What books have most influenced your life?
The Hobbit and The Lord of the Rings by J. R. R. Tolkien definitely take first place. I fell in love with these epic stories before I could even read. When I was about five years old, my big brother Tom read them to me each night just before I drifted off to sleep. After losing him in 2012, these precious memories and fantastical stories inspire my writing more than ever.
Women Who Run With the Wolves by Clarissa Pinkola Estés is another book that continues to inspire. Estés so eloquently explores the psychology behind classic fairytales, and exposes the beautiful roots of the beloved archetypes that infuse all story. We all connect with these archetypes, whether consciously or not. They are in our DNA, and they inspire us to feel the most fundamental, powerful human emotions. I still pick up this book every so often to read a quick fairytale and Estés unpacking of it for inspiration.
How do you develop your plots and characters?
I love captivating, fast-paced, grand stories. I love strong, courageous characters. I love epic, against-all-odds love stories. And, of course, I love paranormal, supernatural, mythological flair. I also love when compelling bits of history give strong roots to a story, and make me feel like I learned a little something in the end. I am planning and writing my first novel of a series with all of these things in mind. I have to love my own book the way I love my favorite reads. I am inspired by my beloved protagonist. I am terrified by her antagonists. And I am head-over-heels in love with every supporting character that adds depth and charm to the story. I have to feel all these things before I can call my first novel “done” and ready to be shared with the world.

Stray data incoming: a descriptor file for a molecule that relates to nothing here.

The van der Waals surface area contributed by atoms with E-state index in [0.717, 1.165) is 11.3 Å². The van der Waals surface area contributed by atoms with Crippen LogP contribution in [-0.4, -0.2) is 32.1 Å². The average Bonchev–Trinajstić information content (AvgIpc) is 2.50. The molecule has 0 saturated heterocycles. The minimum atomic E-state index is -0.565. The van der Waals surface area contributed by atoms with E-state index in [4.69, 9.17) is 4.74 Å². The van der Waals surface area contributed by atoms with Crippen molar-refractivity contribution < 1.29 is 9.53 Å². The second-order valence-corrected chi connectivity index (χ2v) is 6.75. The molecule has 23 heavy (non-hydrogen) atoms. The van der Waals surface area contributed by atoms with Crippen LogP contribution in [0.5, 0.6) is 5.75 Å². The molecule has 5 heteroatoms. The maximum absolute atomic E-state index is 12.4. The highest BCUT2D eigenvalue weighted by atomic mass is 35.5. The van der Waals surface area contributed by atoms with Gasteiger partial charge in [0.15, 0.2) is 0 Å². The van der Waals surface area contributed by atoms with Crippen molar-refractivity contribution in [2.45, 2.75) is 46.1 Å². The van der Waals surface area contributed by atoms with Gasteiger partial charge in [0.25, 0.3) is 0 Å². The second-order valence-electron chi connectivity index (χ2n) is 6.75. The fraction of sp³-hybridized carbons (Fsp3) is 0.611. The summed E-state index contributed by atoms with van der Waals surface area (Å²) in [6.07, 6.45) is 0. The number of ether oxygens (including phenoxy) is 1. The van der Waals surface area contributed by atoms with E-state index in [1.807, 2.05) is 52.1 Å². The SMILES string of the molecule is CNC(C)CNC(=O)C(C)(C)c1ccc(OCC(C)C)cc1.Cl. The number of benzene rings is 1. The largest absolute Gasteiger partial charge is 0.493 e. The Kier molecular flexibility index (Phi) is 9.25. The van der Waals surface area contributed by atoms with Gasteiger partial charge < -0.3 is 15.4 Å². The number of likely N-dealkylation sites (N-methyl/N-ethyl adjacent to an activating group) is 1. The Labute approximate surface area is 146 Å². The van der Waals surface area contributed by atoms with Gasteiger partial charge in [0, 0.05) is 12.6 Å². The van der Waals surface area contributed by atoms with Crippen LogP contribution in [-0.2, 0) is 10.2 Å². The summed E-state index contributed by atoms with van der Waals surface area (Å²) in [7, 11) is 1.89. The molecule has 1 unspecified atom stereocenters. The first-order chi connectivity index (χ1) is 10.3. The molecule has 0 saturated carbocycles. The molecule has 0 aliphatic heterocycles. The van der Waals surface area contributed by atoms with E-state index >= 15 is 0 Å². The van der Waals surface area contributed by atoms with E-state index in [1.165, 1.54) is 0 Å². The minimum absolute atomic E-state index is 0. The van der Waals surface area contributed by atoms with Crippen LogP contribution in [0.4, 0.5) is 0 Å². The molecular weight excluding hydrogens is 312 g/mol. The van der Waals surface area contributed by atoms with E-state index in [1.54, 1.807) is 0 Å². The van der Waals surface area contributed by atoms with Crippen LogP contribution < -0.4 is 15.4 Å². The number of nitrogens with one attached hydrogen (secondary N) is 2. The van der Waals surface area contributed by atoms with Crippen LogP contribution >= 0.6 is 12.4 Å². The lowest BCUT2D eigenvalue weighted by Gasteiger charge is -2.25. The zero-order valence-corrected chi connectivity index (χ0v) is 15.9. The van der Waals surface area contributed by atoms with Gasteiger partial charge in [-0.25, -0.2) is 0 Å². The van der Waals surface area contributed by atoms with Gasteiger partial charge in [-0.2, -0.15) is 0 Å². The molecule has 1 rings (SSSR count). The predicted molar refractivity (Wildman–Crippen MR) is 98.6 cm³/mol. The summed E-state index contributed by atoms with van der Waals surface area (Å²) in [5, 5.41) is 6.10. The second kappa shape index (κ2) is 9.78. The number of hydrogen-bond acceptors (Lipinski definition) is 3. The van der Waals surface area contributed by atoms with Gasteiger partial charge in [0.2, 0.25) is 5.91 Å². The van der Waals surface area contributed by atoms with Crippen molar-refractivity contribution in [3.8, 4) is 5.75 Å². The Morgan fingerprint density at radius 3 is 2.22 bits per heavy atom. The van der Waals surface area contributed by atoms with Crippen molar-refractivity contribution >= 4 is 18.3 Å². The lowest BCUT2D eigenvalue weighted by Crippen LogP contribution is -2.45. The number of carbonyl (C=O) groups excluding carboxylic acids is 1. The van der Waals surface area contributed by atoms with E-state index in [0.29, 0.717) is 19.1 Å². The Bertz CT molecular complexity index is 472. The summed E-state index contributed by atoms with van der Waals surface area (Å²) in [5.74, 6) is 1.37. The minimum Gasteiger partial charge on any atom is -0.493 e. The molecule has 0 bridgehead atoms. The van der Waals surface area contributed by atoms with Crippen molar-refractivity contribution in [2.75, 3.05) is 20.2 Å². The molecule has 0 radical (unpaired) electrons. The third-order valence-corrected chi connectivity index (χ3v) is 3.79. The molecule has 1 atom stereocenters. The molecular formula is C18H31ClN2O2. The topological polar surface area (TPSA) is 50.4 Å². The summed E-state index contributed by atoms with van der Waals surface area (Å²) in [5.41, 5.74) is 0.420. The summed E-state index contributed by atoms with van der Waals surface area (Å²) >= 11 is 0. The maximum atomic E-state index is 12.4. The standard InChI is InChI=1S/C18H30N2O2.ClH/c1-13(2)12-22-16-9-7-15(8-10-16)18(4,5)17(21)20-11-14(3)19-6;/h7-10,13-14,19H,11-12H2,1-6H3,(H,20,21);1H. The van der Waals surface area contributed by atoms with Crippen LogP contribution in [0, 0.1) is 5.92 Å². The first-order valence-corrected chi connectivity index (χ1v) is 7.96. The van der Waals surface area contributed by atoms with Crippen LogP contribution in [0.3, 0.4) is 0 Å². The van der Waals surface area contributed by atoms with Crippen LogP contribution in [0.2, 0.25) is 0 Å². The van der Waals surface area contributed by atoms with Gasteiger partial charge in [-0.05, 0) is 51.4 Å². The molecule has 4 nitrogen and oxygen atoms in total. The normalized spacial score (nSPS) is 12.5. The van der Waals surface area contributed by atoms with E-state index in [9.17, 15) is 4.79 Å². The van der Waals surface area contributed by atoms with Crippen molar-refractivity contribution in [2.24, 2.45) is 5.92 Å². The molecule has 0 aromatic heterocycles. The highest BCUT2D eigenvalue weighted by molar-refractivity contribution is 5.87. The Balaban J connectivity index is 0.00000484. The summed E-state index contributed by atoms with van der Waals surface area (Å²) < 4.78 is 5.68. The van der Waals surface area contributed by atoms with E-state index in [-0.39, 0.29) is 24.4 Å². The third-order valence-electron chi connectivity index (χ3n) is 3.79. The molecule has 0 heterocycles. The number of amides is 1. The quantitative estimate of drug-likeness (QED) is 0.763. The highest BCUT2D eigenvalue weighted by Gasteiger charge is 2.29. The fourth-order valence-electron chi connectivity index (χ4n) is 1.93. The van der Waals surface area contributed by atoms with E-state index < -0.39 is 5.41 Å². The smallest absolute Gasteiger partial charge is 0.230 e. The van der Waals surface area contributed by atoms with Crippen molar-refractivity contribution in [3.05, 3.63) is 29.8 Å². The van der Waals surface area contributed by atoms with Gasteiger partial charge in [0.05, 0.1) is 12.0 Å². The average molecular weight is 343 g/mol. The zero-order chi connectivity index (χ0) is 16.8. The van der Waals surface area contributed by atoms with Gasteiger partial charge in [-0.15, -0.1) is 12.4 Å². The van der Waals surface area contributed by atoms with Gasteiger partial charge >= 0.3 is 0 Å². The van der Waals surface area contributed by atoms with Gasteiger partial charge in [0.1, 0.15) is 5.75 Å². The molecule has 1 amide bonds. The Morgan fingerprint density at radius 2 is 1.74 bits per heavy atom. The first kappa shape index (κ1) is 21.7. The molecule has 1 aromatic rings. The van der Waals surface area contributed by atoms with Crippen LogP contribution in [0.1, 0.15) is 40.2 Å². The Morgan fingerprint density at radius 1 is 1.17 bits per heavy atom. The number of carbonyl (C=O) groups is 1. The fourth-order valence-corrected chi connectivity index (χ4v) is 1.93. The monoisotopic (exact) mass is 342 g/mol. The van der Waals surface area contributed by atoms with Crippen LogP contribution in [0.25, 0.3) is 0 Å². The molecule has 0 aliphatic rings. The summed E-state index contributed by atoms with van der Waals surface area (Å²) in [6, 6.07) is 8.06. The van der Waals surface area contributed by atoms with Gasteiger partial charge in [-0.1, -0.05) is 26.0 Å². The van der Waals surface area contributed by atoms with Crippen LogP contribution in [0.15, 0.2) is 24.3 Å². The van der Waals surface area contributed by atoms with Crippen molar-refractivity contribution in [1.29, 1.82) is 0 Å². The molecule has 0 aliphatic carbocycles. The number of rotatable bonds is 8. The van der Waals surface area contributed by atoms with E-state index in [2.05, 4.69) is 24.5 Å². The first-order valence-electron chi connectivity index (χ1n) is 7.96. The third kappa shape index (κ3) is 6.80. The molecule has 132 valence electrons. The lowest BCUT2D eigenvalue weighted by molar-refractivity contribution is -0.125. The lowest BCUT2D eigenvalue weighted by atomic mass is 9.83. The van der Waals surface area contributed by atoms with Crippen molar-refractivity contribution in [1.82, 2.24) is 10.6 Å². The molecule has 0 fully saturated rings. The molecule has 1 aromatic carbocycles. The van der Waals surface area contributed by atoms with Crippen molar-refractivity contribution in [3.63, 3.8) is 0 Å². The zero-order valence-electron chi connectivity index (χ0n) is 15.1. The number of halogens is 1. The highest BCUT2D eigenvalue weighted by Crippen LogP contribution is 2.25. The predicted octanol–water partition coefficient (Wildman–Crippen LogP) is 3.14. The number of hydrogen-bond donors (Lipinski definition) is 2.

My characters are often inspired by aspects of people that have crossed my path. My plots are often launched or influenced by obscure fragments of history that fascinate me. As I plan and develop elements of a story, one idea often inspires the next. I let things simmer in my subconscious and patiently wait for compelling ideas to pop out, or good ideas to evolve into even better ones. Usually ideas emerge while I’m driving, while I’m trying to sleep, or during important meetings—I have piles of sticky notes in my car, my purse, and all over my house to prove it.
Tell us about your book?
My book is a fast-paced paranormal thriller with a strong female protagonist; a modern heroine that is forced on an arduous journey of self-exploration. She is faced with many obstacles, and is forced to dig deep to find her inner power and right the wrongs of her past.
The story also brings to life the richness of ancient Italy’s anthropological and supernatural history.
What was the hardest part of writing this book?